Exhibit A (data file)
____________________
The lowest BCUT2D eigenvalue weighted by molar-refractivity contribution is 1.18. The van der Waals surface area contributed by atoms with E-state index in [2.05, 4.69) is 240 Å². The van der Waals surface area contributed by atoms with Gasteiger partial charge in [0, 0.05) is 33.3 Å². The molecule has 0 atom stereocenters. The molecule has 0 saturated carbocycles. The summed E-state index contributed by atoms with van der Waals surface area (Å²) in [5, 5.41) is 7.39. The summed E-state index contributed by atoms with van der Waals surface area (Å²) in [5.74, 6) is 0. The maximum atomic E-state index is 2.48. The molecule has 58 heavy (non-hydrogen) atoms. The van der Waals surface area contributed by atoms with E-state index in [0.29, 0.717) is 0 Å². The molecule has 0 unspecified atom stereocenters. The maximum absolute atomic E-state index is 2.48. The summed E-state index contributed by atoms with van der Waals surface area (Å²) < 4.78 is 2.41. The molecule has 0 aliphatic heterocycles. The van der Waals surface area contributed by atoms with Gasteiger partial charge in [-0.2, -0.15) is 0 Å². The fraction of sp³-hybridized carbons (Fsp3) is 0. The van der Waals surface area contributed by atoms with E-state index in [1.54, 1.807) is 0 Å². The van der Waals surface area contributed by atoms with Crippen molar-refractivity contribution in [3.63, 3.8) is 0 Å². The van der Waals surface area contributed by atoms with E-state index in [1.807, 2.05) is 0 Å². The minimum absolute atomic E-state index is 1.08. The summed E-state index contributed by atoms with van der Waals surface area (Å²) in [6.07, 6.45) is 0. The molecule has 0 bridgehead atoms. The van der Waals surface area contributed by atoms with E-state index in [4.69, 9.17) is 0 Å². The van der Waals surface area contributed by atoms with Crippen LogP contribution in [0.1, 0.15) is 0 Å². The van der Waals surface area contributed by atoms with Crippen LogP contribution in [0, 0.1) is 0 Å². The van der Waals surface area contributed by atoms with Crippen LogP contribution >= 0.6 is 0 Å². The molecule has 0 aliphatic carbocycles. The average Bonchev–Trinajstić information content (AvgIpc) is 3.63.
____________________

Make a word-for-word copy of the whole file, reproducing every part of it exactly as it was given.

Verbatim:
The lowest BCUT2D eigenvalue weighted by molar-refractivity contribution is 1.18. The van der Waals surface area contributed by atoms with E-state index in [2.05, 4.69) is 240 Å². The van der Waals surface area contributed by atoms with Gasteiger partial charge in [0, 0.05) is 33.3 Å². The molecule has 0 atom stereocenters. The molecule has 0 saturated carbocycles. The summed E-state index contributed by atoms with van der Waals surface area (Å²) in [5, 5.41) is 7.39. The summed E-state index contributed by atoms with van der Waals surface area (Å²) in [5.74, 6) is 0. The maximum atomic E-state index is 2.48. The molecule has 58 heavy (non-hydrogen) atoms. The van der Waals surface area contributed by atoms with E-state index in [0.29, 0.717) is 0 Å². The molecule has 0 unspecified atom stereocenters. The maximum absolute atomic E-state index is 2.48. The summed E-state index contributed by atoms with van der Waals surface area (Å²) < 4.78 is 2.41. The molecule has 0 aliphatic heterocycles. The van der Waals surface area contributed by atoms with Gasteiger partial charge in [-0.2, -0.15) is 0 Å². The fraction of sp³-hybridized carbons (Fsp3) is 0. The van der Waals surface area contributed by atoms with E-state index in [1.54, 1.807) is 0 Å². The van der Waals surface area contributed by atoms with Crippen molar-refractivity contribution in [3.63, 3.8) is 0 Å². The van der Waals surface area contributed by atoms with E-state index in [1.807, 2.05) is 0 Å². The minimum absolute atomic E-state index is 1.08. The summed E-state index contributed by atoms with van der Waals surface area (Å²) in [6.07, 6.45) is 0. The molecule has 0 bridgehead atoms. The van der Waals surface area contributed by atoms with E-state index in [4.69, 9.17) is 0 Å². The van der Waals surface area contributed by atoms with Crippen LogP contribution in [0.1, 0.15) is 0 Å². The van der Waals surface area contributed by atoms with Crippen LogP contribution in [0, 0.1) is 0 Å². The van der Waals surface area contributed by atoms with Crippen LogP contribution >= 0.6 is 0 Å². The molecule has 0 aliphatic carbocycles. The average Bonchev–Trinajstić information content (AvgIpc) is 3.63.